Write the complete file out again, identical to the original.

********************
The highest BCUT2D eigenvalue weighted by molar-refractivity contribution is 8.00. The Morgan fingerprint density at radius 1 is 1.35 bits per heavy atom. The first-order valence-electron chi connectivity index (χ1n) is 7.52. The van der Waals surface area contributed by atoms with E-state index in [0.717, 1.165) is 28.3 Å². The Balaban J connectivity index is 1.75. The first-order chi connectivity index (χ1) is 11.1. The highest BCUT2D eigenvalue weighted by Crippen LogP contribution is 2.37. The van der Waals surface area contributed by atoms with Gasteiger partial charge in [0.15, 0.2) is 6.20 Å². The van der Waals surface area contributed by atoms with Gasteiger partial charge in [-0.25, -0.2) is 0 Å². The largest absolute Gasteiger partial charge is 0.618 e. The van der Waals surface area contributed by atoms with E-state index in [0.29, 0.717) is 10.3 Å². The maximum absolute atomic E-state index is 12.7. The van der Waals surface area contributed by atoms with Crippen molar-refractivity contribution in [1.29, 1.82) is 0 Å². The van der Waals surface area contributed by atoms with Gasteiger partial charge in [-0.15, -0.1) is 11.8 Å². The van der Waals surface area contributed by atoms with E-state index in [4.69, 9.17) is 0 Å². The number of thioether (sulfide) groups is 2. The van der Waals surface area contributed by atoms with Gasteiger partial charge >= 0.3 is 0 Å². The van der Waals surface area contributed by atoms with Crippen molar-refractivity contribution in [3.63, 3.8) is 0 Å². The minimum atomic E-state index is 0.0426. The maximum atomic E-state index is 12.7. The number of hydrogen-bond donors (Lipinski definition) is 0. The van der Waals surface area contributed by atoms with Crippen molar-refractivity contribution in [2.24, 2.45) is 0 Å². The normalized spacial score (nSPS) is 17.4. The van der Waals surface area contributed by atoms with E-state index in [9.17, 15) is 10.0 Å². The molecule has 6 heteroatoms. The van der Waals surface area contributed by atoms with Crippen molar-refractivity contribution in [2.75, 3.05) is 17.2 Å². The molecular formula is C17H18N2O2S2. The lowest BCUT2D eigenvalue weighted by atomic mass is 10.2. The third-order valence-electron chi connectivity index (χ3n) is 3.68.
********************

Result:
The highest BCUT2D eigenvalue weighted by molar-refractivity contribution is 8.00. The Morgan fingerprint density at radius 1 is 1.35 bits per heavy atom. The first-order valence-electron chi connectivity index (χ1n) is 7.52. The van der Waals surface area contributed by atoms with E-state index in [0.717, 1.165) is 28.3 Å². The Balaban J connectivity index is 1.75. The first-order chi connectivity index (χ1) is 11.1. The highest BCUT2D eigenvalue weighted by Crippen LogP contribution is 2.37. The van der Waals surface area contributed by atoms with Gasteiger partial charge in [0.15, 0.2) is 6.20 Å². The van der Waals surface area contributed by atoms with Gasteiger partial charge in [-0.25, -0.2) is 0 Å². The largest absolute Gasteiger partial charge is 0.618 e. The van der Waals surface area contributed by atoms with E-state index in [0.29, 0.717) is 10.3 Å². The maximum absolute atomic E-state index is 12.7. The van der Waals surface area contributed by atoms with Crippen molar-refractivity contribution in [1.29, 1.82) is 0 Å². The van der Waals surface area contributed by atoms with Gasteiger partial charge in [-0.15, -0.1) is 11.8 Å². The van der Waals surface area contributed by atoms with E-state index in [4.69, 9.17) is 0 Å². The number of thioether (sulfide) groups is 2. The van der Waals surface area contributed by atoms with Gasteiger partial charge >= 0.3 is 0 Å². The van der Waals surface area contributed by atoms with Crippen molar-refractivity contribution in [3.63, 3.8) is 0 Å². The minimum atomic E-state index is 0.0426. The maximum atomic E-state index is 12.7. The number of hydrogen-bond donors (Lipinski definition) is 0. The van der Waals surface area contributed by atoms with Crippen molar-refractivity contribution in [2.24, 2.45) is 0 Å². The normalized spacial score (nSPS) is 17.4. The van der Waals surface area contributed by atoms with E-state index in [9.17, 15) is 10.0 Å². The molecule has 6 heteroatoms. The van der Waals surface area contributed by atoms with Crippen molar-refractivity contribution in [2.75, 3.05) is 17.2 Å². The molecular formula is C17H18N2O2S2. The lowest BCUT2D eigenvalue weighted by atomic mass is 10.2. The third-order valence-electron chi connectivity index (χ3n) is 3.68.